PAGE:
Our next extraction method is hex dumping Jay Attack.
So the mix. These two were kind of joined together because their direct access to raw data in flash memory
there's a challenge with a tool parson and decoding the capture data itself. Heck, stumping is the process of uploading a modified boot loader into a protected area of memory such as RAM.
A series of commands is sent from the Flasher box, which is connected to the mobile device,
and to the first station. The Flasher box sets the mobile device itself into a diagnostic mode, and once in dynasty mold, the Flasher box captures all or sections of flash memory and sends it to the forensic workstation over the same communication linked used for uploading.
There are very rare cases where extractions can be accomplished using WiFi
and then Drake Tag, also known as Joint Test Action Group,
defines a common test interface for processor memory and others. Semiconductor chips examiners can communicate with a J tag compliant component by utilizing special purpose standalone programmer devices to probe to find test points. So what does this mean? So if you have access to the actual memory trip off
up probe, you're able to actually point and find the J type here, you'll connect to it and extract data needed.
The methods typically evolved, attaching a cable from the workstation to the mobile devices J tag interface and access the memory via the devices Michael Processor to produce an image
J tag is very invasive, compared to the hacks thumping as it access to the connectors frequently require that the examiners dismantles some of the mobile devices to obtain access to establish the wiring connections.
Next on the list is chip off. This is accusation directly from flash memory.
It requires physical removal of fash memory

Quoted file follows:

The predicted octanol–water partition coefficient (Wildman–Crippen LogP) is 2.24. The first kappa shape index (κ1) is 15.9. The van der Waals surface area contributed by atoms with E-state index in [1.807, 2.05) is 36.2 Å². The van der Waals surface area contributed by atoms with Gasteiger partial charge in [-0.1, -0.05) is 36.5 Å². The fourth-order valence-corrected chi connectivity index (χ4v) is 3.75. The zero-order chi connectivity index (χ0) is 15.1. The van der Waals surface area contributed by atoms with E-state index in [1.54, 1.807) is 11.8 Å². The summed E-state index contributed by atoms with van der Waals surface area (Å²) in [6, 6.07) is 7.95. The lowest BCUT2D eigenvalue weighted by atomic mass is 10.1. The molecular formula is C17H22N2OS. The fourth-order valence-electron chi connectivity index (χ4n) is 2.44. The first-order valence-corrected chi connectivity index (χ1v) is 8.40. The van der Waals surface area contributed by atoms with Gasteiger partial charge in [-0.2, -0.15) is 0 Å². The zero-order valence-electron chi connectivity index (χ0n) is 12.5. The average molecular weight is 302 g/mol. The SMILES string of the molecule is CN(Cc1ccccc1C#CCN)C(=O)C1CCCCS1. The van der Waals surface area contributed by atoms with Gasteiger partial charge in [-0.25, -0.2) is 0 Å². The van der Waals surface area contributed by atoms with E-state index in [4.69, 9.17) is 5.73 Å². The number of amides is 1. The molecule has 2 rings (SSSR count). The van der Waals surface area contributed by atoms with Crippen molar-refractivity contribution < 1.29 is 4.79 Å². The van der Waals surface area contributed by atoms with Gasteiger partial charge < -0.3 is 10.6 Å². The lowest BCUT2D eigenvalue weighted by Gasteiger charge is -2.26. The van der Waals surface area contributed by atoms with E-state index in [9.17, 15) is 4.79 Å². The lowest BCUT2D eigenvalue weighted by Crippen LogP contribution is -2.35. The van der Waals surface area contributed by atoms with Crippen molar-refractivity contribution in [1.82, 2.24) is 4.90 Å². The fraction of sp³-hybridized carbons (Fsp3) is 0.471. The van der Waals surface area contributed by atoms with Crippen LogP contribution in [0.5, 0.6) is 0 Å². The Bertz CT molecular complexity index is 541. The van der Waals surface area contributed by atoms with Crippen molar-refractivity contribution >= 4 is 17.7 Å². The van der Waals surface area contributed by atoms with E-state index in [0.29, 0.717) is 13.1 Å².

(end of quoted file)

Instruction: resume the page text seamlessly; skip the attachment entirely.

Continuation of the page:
provides the ability to create binary images of that removed chits.
However, extensive training is required.
J tag is more commonly used in chip off in the sense
one of the challenges with chip off is there is a wider range of chip types. There's so many different raw data formats and the risk of causing physical damage to trip during the extraction point, maybe twice a risk for an examiner. That's why they rather use J tag, which connects directly to that devices ports rather than
extracting the chip itself.
Not for my Corinne.
This isn't there's no known US law enforcement's that's performed this level accusation, but this level accusation is possible.
It requires a team of experts, proper equipment, time and in depth knowledge of the preparatory information. Remember, mobile devices? There's a plethora of mobile devices, including hardware, software, the device itself.
This method itself is only attempted in high profile cases do the extreme technicalities,
and this requires recording the observation of the gates on a nano Nord chip using an electronic Michael trips. We won't get into too much detail on this on as there's no evidence off is actually being done
from a U. U S law enforcement.
So I hope you enjoyed today's video where we discussed the different tool quantification system such as the manual extraction, the logical extraction, the hex dumping and J tech your trip off and you're migrating.
I'll get you on the next one.